In my previous post on this case, I discussed the tragic murders of Dr. Richard Field and Dr. Lina Bolaños, who were murdered in their multimillion dollar condominium, in the luxury Macallen Building, in South Boston on May 5 2017. This upscale building reportedly advertised 24-hour concierge and security services.
This tragic event raises a legal subject that not many people know about – a category of liability cases called “Negligent Security Lawsuits.” These types of lawsuits are a sub-specialty of a broader area of law known as Premises Liability, and in sum they are brought when a person has been attacked or injured by a third party at or in a property when the property owner has not provided adequate security to protect persons lawfully at or on that property. (Common examples include (office buildings, commercial properties or parking lots.) The families of Dr. Field and Dr. Bolanos have filed a lawsuit in Suffolk Superior Court alleging that the building’s owners, managers and the security company that they hired did not provide adequate security that could have prevented this tragedy.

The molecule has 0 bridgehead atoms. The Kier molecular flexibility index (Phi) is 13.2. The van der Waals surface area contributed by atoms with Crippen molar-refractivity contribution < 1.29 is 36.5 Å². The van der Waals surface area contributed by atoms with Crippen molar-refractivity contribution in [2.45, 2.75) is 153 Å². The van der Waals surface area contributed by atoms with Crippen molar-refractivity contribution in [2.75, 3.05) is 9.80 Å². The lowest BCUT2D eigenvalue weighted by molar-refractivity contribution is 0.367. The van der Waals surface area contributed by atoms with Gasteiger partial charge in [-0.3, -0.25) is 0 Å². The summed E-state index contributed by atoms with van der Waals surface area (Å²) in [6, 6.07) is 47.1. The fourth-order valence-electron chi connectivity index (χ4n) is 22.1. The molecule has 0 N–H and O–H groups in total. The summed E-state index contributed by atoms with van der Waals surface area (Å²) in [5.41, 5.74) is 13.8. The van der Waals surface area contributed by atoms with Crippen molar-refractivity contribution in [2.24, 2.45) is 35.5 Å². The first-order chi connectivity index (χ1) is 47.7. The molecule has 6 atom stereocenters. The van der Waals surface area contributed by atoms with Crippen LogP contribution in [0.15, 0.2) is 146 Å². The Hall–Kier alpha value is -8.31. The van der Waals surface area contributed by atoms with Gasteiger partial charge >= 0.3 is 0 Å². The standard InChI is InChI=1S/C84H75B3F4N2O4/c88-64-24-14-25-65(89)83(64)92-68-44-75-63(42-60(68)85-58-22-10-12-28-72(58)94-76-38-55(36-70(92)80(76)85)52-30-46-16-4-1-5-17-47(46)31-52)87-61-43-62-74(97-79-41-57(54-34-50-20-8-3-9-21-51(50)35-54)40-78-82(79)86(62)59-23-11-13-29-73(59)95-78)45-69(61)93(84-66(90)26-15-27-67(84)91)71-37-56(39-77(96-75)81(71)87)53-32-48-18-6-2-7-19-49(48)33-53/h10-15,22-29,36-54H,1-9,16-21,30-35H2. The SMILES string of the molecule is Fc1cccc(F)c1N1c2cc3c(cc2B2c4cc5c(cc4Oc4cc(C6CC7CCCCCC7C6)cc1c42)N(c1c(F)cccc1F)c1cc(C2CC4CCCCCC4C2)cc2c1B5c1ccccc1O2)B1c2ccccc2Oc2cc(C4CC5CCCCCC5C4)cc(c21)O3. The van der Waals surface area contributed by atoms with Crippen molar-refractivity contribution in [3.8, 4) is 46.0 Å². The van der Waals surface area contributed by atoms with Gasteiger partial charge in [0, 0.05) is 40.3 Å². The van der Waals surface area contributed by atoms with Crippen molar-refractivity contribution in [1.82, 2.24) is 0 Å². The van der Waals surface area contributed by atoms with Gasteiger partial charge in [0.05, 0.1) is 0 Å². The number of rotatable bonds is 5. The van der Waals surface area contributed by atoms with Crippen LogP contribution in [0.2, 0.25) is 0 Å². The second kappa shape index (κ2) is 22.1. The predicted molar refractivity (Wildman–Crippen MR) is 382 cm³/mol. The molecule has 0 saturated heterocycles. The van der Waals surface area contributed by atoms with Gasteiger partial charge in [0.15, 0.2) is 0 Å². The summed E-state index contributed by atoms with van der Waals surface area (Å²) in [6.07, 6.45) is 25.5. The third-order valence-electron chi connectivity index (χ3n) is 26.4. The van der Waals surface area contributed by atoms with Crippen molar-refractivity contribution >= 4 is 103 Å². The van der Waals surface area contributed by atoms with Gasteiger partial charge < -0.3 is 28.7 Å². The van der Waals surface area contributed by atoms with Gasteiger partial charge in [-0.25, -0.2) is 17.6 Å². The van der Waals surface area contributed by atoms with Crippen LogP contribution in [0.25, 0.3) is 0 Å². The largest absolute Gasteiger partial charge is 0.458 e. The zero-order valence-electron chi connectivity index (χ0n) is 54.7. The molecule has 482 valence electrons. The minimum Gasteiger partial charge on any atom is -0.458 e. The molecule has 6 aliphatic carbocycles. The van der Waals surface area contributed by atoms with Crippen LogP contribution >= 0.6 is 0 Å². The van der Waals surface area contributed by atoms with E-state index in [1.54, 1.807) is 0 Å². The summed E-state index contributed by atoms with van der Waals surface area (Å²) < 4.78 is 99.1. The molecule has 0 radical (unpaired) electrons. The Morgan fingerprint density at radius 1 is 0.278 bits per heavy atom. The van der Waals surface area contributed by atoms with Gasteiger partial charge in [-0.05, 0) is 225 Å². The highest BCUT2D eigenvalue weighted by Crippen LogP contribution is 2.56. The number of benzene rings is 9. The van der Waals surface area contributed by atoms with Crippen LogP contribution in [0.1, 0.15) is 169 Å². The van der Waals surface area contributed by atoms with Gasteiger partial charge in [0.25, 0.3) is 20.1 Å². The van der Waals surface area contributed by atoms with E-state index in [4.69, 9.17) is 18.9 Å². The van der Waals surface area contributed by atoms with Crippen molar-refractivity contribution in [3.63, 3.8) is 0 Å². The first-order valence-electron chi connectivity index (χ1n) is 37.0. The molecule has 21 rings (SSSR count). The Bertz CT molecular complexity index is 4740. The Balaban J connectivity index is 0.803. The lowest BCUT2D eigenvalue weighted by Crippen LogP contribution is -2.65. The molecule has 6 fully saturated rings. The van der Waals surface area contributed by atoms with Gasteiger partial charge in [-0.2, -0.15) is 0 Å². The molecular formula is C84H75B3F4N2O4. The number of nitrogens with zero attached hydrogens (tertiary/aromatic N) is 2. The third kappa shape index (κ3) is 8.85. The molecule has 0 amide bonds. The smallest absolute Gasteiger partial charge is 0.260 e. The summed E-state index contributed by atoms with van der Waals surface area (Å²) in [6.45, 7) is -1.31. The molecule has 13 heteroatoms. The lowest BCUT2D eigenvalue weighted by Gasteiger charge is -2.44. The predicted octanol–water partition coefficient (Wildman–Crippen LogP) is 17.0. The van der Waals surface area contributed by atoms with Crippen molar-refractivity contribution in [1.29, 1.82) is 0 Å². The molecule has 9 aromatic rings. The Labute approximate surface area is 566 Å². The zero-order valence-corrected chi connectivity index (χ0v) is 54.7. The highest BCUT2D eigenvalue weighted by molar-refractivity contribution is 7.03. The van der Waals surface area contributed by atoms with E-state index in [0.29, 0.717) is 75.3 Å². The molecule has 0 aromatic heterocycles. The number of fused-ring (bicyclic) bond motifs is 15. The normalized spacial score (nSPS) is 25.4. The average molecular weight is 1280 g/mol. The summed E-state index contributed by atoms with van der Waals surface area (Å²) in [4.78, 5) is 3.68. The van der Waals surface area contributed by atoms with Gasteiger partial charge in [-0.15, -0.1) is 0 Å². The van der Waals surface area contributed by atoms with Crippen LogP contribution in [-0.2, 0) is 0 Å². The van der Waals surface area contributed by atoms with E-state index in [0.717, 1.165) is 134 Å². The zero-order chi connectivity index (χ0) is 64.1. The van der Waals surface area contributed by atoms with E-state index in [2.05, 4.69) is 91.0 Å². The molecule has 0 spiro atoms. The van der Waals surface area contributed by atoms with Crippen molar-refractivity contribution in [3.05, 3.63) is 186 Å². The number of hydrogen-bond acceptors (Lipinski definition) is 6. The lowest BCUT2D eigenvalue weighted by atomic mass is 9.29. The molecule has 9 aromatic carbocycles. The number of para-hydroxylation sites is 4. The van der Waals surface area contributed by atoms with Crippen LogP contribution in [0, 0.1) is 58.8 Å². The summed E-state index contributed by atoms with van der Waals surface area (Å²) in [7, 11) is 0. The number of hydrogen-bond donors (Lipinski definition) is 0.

As you might suspect, the key in the preceding sentence is “adequate security” – and what this term does – and more often, doesn’t consist of. Because most property and building owners would have the public believe that placing someone who is wearing a security uniform is “adequate” security, and it isn’t. In fact, it’s almost always a charade; a false image, and essentially a misrepresentation, to the persons lawfully in or on that property, designed to create the appearance of safety and security, when in fact this is not being provided. What allegedly happened to this promising young couple, may well illustrate this point: The alleged murderer, a previously convicted bank thief by the name of Bampumim Teixeira, was able to get inside the building, then gain access to the 11th floor where the doctors’ condo was located. Teixeira reportedly overpowered the Dr. Field and Dr. Bolanos with a knife, then held them hostage while ransacking the condo for money and valuables. The two doctors were then murdered – their throats slashed.
No, this didn’t happen “in the hood”; nor did it happen on some lonely, dark road. It happened at a luxury condominium building located in an upscale community of up-and-coming, prosperous professionals.
So how could this happen?
First, Teixeira had previously worked at the upscale building as an employee of Palladion Services, a security and concierge company, for a period of time beginning in October of 2015.